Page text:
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Reports in literature describe EMPs as mildly heterogeneous soft tissue density masses with moderate-to-marked post-contrast enhancement on CT imaging. [7] On MRI, the tumors are isointense to muscle on T1W images. On T2W images, the signal intensity is moderately higher than that of muscle, but lower than that of the mucosa. Moderate-to-marked heterogeneous post-contrast enhancement occurs in all the masses. [7] Ooi et al. also found that aggressive EMPs may be associated with contiguous bone erosions, muscle and fat infiltration, vascular encasement, and regional lymphadenopathy. [7] Vogl et al. [8] also studied the MRI characteristics of EMPs and found similar results. Our case too displayed a mass in the carotid space with moderate heterogeneous enhancement and associated contiguous bone erosion, muscle infiltration, and vessel encasement. No regional lymphadenopathy was seen in our case.

We hereby infer that in the carotid space, imaging features such as contiguous bone erosion, muscle or vessel infiltration, and adjacent nodal involvement may help rule out the more common aforementioned differential diagnoses and point toward a diagnosis of EMP.

Final diagnosis is with histopathology. Once diagnosed, it is necessary to rule out multiple myeloma by a series of investigations. Primary solitary EMP is managed with radiotherapy, surgery, or both. In our case, the lesion regressed following 4 months of treatment with external beam radiotherapy (55.8 Gy in 31 cycles). This is not unusual as the tumor is very radiosensitive. Response to treatment was assessed on clinical examination. However, new soft tissue lesions developed in the right neck at  level IV, in the groin and thigh on the next follow-up visit. Investigations at this stage revealed transformation to multiple myeloma, which was treated with chemotherapy. Long-term monitoring is, therefore, mandatory to detect early local recurrence or conversion to multiple myeloma for obvious therapeutic implications.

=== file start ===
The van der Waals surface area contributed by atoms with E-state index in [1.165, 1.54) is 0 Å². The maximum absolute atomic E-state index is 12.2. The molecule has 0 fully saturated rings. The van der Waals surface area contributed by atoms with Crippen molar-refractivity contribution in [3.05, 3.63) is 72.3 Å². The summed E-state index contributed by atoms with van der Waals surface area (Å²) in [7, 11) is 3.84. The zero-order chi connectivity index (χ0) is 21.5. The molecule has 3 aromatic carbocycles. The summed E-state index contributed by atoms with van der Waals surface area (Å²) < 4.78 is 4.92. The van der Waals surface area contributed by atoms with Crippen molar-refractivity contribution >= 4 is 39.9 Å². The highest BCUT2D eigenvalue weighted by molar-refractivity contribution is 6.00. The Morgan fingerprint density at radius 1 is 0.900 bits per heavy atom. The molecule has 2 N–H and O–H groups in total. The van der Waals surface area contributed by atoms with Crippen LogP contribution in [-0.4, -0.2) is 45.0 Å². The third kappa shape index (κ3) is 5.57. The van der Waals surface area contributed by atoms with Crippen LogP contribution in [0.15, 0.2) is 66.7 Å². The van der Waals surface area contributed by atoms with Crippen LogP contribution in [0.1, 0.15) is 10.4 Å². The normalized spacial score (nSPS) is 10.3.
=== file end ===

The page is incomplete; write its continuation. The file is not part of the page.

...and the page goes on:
References Top